Donegal Democrat

Archaeologists nowadays talk about the House Of The Ancestors, project manager Seamus McGinley explains while outlining the survey work being done at the complex of stone age dolmens in Málainn Mór in the parish of Gleann Cholm Cille.

Iconic: Turas Cholm Cille
Iconic: Turas Cholm Cille

‘Just like an altar stone in a church might made of be marble taken from a quarry in another county, the stone in Málainn Mór [Malinmore] comes from Sliabh Liag,’ he says.

‘There is plenty of stone in Málainn Mór to build those tombs with, and yet some of the stone was taken down from Sliabh Liag. They did a lot of things we still do today.’

The survey, funded by the Heritage Council and made possible with the cooperation of local landowners and farmers, and supervised by archaeological geophysicist Kevin Barton, is the second phase of a major programme which began last year with a survey of the lands near St Columba’s Church of Ireland a few miles away.

Two new enclosures were discovered at the east of the Church of Ireland, one D shaped and the other an intermittent double row of post pits, evidence of a pre-Stone Age wooden henge.

The survey also found traces of what may be iron age or early Christian huts, and a western extension to the souterrain in the church graveyard.

While no trace remained of ancient structures above the ground, sophisticated imaging techniques revealed distortions below the surface which provided vital evidence about the past in Gleann Cholm Cille.

This year, with higher resolution electromagnetic surveys at the church, and further scans of an extended area to the south and east, the survey hopes to get a bigger overall picture of ancient activity in the area.

First though, Kevin Barton plans a major survey of the six dolmens in Málainn Mór, which have been described as ‘unique in the Irish archaeological inventory.’

‘This is probably the first fairly comprehensive survey of this site,’ Kevin says.

‘We see here six tombs, there’s a gap between the fifth and sixth,’ Kevin says. ‘Was there a tomb there that has now been taken out, where the road is now? Maybe when the road was built they destroyed that tomb, and the rocks are either buried in the road or have been taken away somewhere else.’

‘These are megalithic tombs, portal tombs, there would have been cremations, and bodies would have been burned on funeral pyres. The likelihood is these funeral pyres would have been fairly close by.’

The heat from the pyres would affect the magnetic charge in the soil, leaving traces that can still be measured centuries later, using sensitive equipment to measure magnetic fields, soil density and electrical resistance..

‘You could go excavating here and you’d have a heck of a job, a lot of digging to do,’ Mr Barton explains. ‘It’s very expensive, and of course you would disturb and destroy the landscape in doing that. But geophysics is a non-destructive, non invasive technique, where we take measurements and see if we can find out what is beneath the soil without digging or destroying anything.’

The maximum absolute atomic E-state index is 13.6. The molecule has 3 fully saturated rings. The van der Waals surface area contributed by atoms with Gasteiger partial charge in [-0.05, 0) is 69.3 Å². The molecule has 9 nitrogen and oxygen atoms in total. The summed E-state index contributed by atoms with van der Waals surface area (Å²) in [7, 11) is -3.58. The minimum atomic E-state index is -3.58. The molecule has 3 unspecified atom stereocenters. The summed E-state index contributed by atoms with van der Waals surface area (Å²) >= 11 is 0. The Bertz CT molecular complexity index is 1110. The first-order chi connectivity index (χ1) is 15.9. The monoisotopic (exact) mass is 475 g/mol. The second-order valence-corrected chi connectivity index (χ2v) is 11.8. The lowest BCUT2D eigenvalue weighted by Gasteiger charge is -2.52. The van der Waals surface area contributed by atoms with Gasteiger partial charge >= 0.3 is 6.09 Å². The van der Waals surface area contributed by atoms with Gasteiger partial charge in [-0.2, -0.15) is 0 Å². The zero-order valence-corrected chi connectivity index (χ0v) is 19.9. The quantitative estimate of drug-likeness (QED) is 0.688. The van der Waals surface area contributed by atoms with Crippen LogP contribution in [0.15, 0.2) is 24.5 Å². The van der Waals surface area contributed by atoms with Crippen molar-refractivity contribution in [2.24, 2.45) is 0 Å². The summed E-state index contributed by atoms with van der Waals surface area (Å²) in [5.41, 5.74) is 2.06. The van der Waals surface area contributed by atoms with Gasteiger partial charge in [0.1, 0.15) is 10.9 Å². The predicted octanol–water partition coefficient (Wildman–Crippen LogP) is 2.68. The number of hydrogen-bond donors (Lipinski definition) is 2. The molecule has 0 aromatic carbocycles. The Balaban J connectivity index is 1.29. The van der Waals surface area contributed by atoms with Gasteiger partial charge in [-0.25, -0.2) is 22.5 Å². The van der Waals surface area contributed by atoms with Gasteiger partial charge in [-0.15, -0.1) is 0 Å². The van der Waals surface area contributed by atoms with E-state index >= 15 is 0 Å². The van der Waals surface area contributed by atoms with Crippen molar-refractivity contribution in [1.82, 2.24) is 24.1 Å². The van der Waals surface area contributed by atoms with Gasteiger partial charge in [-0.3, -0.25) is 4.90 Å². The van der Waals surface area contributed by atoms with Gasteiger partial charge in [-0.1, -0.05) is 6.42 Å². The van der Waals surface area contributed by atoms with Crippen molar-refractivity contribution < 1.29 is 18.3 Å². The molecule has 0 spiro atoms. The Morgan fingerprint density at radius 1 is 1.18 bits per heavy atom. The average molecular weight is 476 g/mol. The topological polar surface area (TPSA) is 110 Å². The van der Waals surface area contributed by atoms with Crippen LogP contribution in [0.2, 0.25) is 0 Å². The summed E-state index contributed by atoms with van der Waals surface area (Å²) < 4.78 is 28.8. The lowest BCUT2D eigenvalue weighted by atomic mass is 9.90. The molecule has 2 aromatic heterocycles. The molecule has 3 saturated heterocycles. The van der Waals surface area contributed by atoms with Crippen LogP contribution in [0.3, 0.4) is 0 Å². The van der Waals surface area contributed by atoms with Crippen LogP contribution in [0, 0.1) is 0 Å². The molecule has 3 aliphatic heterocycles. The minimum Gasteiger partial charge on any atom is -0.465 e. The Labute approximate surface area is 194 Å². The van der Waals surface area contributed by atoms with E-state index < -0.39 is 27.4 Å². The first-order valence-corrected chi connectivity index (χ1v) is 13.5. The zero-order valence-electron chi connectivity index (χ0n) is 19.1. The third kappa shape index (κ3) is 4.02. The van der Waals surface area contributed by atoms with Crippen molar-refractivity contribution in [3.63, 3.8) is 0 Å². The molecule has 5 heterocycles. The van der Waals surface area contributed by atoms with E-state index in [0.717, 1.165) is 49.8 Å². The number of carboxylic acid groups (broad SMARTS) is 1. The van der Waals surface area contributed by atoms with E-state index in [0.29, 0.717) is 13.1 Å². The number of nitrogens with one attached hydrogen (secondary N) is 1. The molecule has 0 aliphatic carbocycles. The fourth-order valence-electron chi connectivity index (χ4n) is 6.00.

The survey will also answer a long standing debate about whether the six dolmen tombs were originally part of a single larger structure, with the entire area covered in a large cairn of stones. The weight of those stones, long since removed to build the stone walls that dot the landscape, would have compressed the soil, again affecting its magnetic profile and electrical resistance.

‘They’re not just tombs. they’re ritual centres,’ Seamus McGinley adds. ‘Think about a modern church with a crypt in it. The church is more than the crypt.’

Kevin Barton

‘At Poulnabrone in the Burren, the only one that has been scientifically excavated, they know that the burials, although they stretch over 500 years, were all interred at th one time. Bodies were taken from burial sites and reburied at one time.’

Assisting Kevin Barton is Arne Anderson Stamnes, a post graduate student from the University of Frondheim in Norway, who is busy learning the techniques of archaeological geophysics to apply in his homeland.

Arne thinks Donegal looks more like Norway than anywhere else he has been in Ireland. ‘But it’s hard for me to understand the very local dialects,’ he explains.

‘We will be off to Norway again in September for an excavation of what could be a viking chieftain’s house,’ Kevin Barton adds. ‘He is learning the techniques with this instrument, they will buy one now in Norway, and he’ll be using it over there.’

The instruments used in the survey are so sensitive that Arne had to be ‘magnetically clean’, as the smallest piece of metal anywhere on his body, a ring or watch or coin in his pocket, can distort the readings.

The survey will reveal a lot about the extent of the original dolmens in Málainn Mór, but exactly why they were built and what happened here four thousand years ago will always be a mystery.

Dolmens throughout Ireland generally face eastwards, but the exact orientation can vary from northeast to southeast. the megaliths in Málainn Mór face just off true east, suggesting they may have had something to do with marking the Spring Equinox.

The results of the second phase of the multi-year survey will be presented at Oideas Gael at the climax of Heritage Week in August.